Oh, Gomer, Gomer, you poor dear.

Really, Aunt Bee, there's a
few things about Sergeant Carter

and the Marines that
you ought to know.

Well, we'll have
another interesting guest

after this word
from our sponsor.

Hey, Pyle, are you sure your
Aunt Bee's gonna be on TV tonight?

Well, she said she was.

She called me from the
hotel right before she left.

Hey, you guys, cool it. Carter.

Well... has she been on yet?

No, uh, not yet.

Sergeant Carter,
you want to set down?

You can have my chair.

No, thanks! I'll stand!

Our next guest

is a lady I had on the
radio program yesterday

when we were interviewing
out at Camp Henderson.

She had some very
interesting comments

about her visit to the camp.

I invited her down tonight

to tell us a little
more about them.

How about a nice, warm welcome

for Miss Bee Taylor from
Mayberry, North Carolina!

Uh, uh, Miss... Back here.

There you are.

Well, here we go, Sarge.

Yeah. Ma Barker.

Now, Miss Taylor... Look, I-I
want to set the record straight.

What I said and did was
what I thought was right,

and no civilian's gonna
make me change my mind!

But, Sergeant... Quiet, Pyle!
You caused enough trouble!

Centered mainly around his
sergeant... a, uh, Sergeant Carter.

That's right.

You said he was unfair
and unreasonable.

- You remember telling me that?
- Yes, I remember.

Now, would you mind

telling our audience your
experience with his sergeant?

Well, when I met
Sergeant Carter...

The audience.

Well, when I met
Sergeant Carter,

he just impressed me as
a terribly ill-tempered man.

He was shouting and
yelling at my friend,

and ordering him to do things

that were completely

Acting like a tyrant,
in other words.

Yes. And when I went back today,
the same thing happened again.

There he was, shouting
and yelling and screaming

in a way that I thought
was entirely uncalled for.

So I got the impression

of a totally unreasonable
and impossible man.

I see.


later I did have a
talk with Gomer,

and he pointed out
some things to me

that I hadn't realized before.

You see, I was judging things
from a civilian point of view,

and then Gomer pointed out that

no matter how Sergeant
Carter screams or yells,

it's only to make
him a better Marine.

You mean, Gomer doesn't
mind the screaming and yelling?

No, no, heavens, no.

He's used to it.

He says whenever Sergeant
Carter makes him move sand piles

or do push-ups, it's only
to help him to remember

not to do the same
wrong thing twice.

Well, your Gomer certainly seems

to have changed
your mind for you.

Well, apparently,
Sergeant Carter has to do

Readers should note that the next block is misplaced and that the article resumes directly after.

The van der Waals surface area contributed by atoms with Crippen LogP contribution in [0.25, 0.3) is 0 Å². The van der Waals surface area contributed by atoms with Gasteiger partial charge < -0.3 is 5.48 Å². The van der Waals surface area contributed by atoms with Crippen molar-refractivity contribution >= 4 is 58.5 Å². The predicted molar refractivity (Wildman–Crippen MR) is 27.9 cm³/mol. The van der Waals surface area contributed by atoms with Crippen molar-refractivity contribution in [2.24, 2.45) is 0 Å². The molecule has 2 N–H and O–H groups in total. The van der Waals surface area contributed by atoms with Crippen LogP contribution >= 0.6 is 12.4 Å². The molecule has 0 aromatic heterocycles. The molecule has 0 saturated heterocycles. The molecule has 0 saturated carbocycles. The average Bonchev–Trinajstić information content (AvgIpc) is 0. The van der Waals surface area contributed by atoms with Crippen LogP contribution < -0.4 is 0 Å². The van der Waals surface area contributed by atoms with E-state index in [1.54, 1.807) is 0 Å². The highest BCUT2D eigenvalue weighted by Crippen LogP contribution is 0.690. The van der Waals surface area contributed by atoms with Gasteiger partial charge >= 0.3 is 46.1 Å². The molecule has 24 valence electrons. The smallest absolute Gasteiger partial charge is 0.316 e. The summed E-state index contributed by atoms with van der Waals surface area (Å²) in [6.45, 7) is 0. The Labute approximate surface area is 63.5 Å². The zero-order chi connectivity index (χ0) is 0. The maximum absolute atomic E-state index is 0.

what he's doing; otherwise
he'd end up with a platoon full of...


Hey, Sarge, she
made a hero out of you.

Bless her heart.

I knew she'd change her mind

once she had a
chance to think about it.

Civilians have a lot to
learn about the military.

Yes, sir. Thank you.

Well, thank you, sir.

Well, a new day, a
new world, huh, Sarge?

And to think yesterday you
were afraid of losing your stripes.

Afraid? I wasn't afraid. No?

Terrified, but not afraid.

Sergeant Carter?

Oh, hi, Pyle.

Hello, Miss Taylor.
Hello, Sergeant Carter.

Aunt Bee's fixing to leave,

and she didn't want to leave
without saying good-bye to you.

Well, that's very nice
of you, Miss Taylor.

And by the way,
I'd like to thank you

for what you said
about me last night.

You were real good,
and you looked great, too.

You know, you're very
photogenic on television.


Oh... well, thank you very much.

Well, anyway, my
bus'll be leaving shortly,

and I wanted to say it has
been a pleasure to meet you.

And I hope we'll
meet again sometime.


Oh, so this is where
you do your work, hmm?

Yeah, this is where
the brain work is done.

Eh, Boyle? Right, Sarge.

Oh. When's the last time
those windows were cleaned?

Why? What's the matter with 'em?

Well, they look awfully grimy.

You know, I've got an hour
and a half before my bus leaves.

Aunt Bee, do you want me to get you
some vinegar? Why don't you, Gomer.

Vinegar? Why... Boy, if you
want to see windows shine,

you just let Aunt Bee show you
what she can do with vinegar.

Wait a minute. Wait a minute.

According to regulations, no
civilian... You know, I don't understand

why the Marines won't
pay a few extra dollars

and have a woman come
in once or twice a week...

Run along, Gomer...

Come in here and
work half a day here

and half a day
in the barracks...